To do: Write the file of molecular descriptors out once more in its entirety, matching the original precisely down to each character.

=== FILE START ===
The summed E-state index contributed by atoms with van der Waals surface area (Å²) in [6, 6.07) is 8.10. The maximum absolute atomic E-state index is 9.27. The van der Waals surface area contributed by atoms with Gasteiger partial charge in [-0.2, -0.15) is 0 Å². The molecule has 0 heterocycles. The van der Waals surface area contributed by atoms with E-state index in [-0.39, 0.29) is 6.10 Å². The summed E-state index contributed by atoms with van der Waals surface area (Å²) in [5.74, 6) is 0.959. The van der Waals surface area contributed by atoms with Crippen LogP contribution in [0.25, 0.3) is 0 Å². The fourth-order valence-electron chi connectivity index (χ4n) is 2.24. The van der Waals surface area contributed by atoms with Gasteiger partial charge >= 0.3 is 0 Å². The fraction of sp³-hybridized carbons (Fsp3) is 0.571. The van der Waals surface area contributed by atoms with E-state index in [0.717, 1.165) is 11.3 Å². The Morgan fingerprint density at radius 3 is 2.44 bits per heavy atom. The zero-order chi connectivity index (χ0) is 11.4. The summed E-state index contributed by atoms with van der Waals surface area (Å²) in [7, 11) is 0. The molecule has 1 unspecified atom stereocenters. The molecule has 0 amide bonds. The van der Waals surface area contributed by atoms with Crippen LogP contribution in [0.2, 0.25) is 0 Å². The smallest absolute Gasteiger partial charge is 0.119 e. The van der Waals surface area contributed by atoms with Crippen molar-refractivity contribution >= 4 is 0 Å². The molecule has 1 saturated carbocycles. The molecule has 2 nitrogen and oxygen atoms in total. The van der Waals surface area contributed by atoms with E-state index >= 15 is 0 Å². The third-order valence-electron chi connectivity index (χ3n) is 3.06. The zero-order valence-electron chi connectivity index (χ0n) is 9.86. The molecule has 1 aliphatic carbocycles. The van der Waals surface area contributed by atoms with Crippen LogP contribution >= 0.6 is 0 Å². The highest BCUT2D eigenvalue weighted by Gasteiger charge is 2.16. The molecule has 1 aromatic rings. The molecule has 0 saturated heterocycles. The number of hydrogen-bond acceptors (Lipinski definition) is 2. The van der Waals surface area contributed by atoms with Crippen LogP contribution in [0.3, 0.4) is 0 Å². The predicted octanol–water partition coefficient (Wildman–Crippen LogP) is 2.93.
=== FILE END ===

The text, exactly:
The summed E-state index contributed by atoms with van der Waals surface area (Å²) in [6, 6.07) is 8.10. The maximum absolute atomic E-state index is 9.27. The van der Waals surface area contributed by atoms with Gasteiger partial charge in [-0.2, -0.15) is 0 Å². The molecule has 0 heterocycles. The van der Waals surface area contributed by atoms with E-state index in [-0.39, 0.29) is 6.10 Å². The summed E-state index contributed by atoms with van der Waals surface area (Å²) in [5.74, 6) is 0.959. The van der Waals surface area contributed by atoms with Crippen LogP contribution in [0.25, 0.3) is 0 Å². The fourth-order valence-electron chi connectivity index (χ4n) is 2.24. The van der Waals surface area contributed by atoms with Gasteiger partial charge >= 0.3 is 0 Å². The fraction of sp³-hybridized carbons (Fsp3) is 0.571. The van der Waals surface area contributed by atoms with E-state index in [0.717, 1.165) is 11.3 Å². The Morgan fingerprint density at radius 3 is 2.44 bits per heavy atom. The zero-order chi connectivity index (χ0) is 11.4. The summed E-state index contributed by atoms with van der Waals surface area (Å²) in [7, 11) is 0. The molecule has 1 unspecified atom stereocenters. The molecule has 0 amide bonds. The van der Waals surface area contributed by atoms with Crippen LogP contribution in [0.2, 0.25) is 0 Å². The smallest absolute Gasteiger partial charge is 0.119 e. The van der Waals surface area contributed by atoms with Crippen molar-refractivity contribution >= 4 is 0 Å². The molecule has 1 saturated carbocycles. The molecule has 2 nitrogen and oxygen atoms in total. The van der Waals surface area contributed by atoms with E-state index >= 15 is 0 Å². The third-order valence-electron chi connectivity index (χ3n) is 3.06. The zero-order valence-electron chi connectivity index (χ0n) is 9.86. The molecule has 1 aliphatic carbocycles. The van der Waals surface area contributed by atoms with Crippen LogP contribution >= 0.6 is 0 Å². The highest BCUT2D eigenvalue weighted by Gasteiger charge is 2.16. The molecule has 1 aromatic rings. The molecule has 0 saturated heterocycles. The number of hydrogen-bond acceptors (Lipinski definition) is 2. The van der Waals surface area contributed by atoms with Crippen LogP contribution in [0.3, 0.4) is 0 Å². The predicted octanol–water partition coefficient (Wildman–Crippen LogP) is 2.93.